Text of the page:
“You’re going to have a lot of fun here,” said the woman, giggling as we entered and she exited the supermarket this morning. We grabbed the last cart and wheeled it toward the produce section. But wait. Where did the bananas go? The broccoli? The apples? The lettuce?
I’ve lived in the Pacific Northwest all my life and until today have never seen anything like today’s empty grocery shelves. It’s the weather’s fault.
Our weather is never showy, much like the bland natives here. In the 1880’s out largest ethnic group consisted of immigrants from Norway, that is, people who came to fish, build boats and cut down trees. For excitement they formed lodges — Sons of Norway, Daughters of Norway, Norwegian Male Chorus, Norwegian Ladies chorus — ate lutefisk and skied. More than a hundred years later, things haven’t changed. “Seattle has become one of the largest ‘Norwegian cities‘ in the United States.”
The weather here mirrors these taciturn, staid people. (My husband is part Norwegian and his aunt and uncle ate lutefisk, also known as lye fish, so I feel free to stereotype.)
But back to the weather. We’ve no hurricanes, no blistering heat waves, no blizzards, it’s rarely too hot, or too cold. But this week we have snow, not a big event in many parts of the country but a very big deal here. The snow started Sunday, went through Monday, and started up again today.
All week weather forecasters have had a heyday, sucking up much of a thirty-minute newscast with maps of where the snow would first hit, where it would travel next, at what hour it would begin, and when it would stop. Reporters kept busy sticking their rulers in the snow in every surrounding community to show us how many inches had accumulated. Of course it’s not a simple snowstorm, it’s “snowpocalypse.”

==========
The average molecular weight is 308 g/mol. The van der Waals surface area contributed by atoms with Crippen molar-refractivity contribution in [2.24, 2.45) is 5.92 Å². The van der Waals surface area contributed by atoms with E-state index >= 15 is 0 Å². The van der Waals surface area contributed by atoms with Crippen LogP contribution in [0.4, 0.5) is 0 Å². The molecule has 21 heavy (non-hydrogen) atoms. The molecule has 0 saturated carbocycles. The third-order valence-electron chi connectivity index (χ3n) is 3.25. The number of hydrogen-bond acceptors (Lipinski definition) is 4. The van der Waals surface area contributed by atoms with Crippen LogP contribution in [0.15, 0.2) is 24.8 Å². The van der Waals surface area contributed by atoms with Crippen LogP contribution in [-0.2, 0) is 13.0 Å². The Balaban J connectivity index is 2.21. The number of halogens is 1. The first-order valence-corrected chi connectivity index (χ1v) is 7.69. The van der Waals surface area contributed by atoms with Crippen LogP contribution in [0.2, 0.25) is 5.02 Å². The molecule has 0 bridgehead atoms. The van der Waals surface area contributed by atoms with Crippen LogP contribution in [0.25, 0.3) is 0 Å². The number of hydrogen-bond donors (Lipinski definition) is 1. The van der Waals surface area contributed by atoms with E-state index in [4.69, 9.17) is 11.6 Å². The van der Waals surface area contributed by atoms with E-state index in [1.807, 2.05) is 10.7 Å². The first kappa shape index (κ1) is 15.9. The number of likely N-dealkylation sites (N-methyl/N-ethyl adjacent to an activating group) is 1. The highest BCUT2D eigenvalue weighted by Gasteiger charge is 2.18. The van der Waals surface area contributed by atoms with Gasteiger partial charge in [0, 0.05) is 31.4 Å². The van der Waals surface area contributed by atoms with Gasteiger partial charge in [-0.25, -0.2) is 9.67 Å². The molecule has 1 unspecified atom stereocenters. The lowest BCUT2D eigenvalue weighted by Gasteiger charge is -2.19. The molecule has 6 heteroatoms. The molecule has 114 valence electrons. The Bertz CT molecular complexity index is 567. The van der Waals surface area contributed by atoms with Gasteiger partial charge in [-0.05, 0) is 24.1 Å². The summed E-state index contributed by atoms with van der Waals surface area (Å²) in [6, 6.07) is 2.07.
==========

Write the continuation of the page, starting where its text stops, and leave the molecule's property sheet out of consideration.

Cities in our part of the country do not invest heavily in snow removal equipment, which means that streets are often impassable and people are stuck in their homes. This explains why so many people have hung out at the supermarket the past two days and creating a setting that matches the kitchen of Old Mother Hubbard.
After standing in the longest checkout line in my personal history of grocery shopping — there was a similar line for each all eight cash registers and self-checkout — we asked the checker how she was holding up. “When I went home last night I was exhausted, but I told myself it would be a lot less busy today,” she said as she collapsed over her register. Looking outside, I’d say the rush to shop is over. Now the checker will have to face miles of backup on the roads as everyone leaves work early to avoid traffic.